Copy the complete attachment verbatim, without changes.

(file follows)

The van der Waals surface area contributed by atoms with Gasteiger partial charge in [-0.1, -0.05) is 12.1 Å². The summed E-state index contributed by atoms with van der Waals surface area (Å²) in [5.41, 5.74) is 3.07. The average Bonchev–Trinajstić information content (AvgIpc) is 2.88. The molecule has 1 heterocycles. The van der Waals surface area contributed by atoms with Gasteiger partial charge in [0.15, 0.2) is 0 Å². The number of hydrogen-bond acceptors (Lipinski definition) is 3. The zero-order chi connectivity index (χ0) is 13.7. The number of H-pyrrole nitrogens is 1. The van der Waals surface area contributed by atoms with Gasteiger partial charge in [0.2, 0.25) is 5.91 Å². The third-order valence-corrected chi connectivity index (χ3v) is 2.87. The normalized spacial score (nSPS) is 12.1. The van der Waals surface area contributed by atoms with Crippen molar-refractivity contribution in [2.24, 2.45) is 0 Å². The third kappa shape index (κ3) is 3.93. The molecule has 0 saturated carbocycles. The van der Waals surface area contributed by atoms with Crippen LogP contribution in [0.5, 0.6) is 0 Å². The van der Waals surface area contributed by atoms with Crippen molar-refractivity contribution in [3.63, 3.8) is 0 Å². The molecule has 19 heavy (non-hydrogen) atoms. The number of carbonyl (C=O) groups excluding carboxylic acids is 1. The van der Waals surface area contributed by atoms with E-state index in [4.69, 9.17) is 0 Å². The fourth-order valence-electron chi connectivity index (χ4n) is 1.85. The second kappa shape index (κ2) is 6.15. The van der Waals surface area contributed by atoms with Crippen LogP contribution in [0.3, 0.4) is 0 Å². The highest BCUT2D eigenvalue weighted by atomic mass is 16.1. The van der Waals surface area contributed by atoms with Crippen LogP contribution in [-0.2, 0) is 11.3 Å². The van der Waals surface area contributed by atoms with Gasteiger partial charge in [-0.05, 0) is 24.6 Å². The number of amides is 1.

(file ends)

The van der Waals surface area contributed by atoms with Gasteiger partial charge in [-0.1, -0.05) is 12.1 Å². The summed E-state index contributed by atoms with van der Waals surface area (Å²) in [5.41, 5.74) is 3.07. The average Bonchev–Trinajstić information content (AvgIpc) is 2.88. The molecule has 1 heterocycles. The van der Waals surface area contributed by atoms with Gasteiger partial charge in [0.15, 0.2) is 0 Å². The number of hydrogen-bond acceptors (Lipinski definition) is 3. The zero-order chi connectivity index (χ0) is 13.7. The number of H-pyrrole nitrogens is 1. The van der Waals surface area contributed by atoms with Gasteiger partial charge in [0.2, 0.25) is 5.91 Å². The third-order valence-corrected chi connectivity index (χ3v) is 2.87. The normalized spacial score (nSPS) is 12.1. The van der Waals surface area contributed by atoms with Crippen molar-refractivity contribution in [2.24, 2.45) is 0 Å². The third kappa shape index (κ3) is 3.93. The molecule has 0 saturated carbocycles. The van der Waals surface area contributed by atoms with Crippen LogP contribution in [0.5, 0.6) is 0 Å². The van der Waals surface area contributed by atoms with Crippen molar-refractivity contribution in [3.63, 3.8) is 0 Å². The molecule has 19 heavy (non-hydrogen) atoms. The number of carbonyl (C=O) groups excluding carboxylic acids is 1. The van der Waals surface area contributed by atoms with E-state index in [4.69, 9.17) is 0 Å². The fourth-order valence-electron chi connectivity index (χ4n) is 1.85. The second kappa shape index (κ2) is 6.15. The van der Waals surface area contributed by atoms with Crippen LogP contribution in [0.3, 0.4) is 0 Å². The highest BCUT2D eigenvalue weighted by atomic mass is 16.1. The van der Waals surface area contributed by atoms with Crippen LogP contribution in [-0.2, 0) is 11.3 Å². The van der Waals surface area contributed by atoms with Gasteiger partial charge in [-0.05, 0) is 24.6 Å². The number of amides is 1.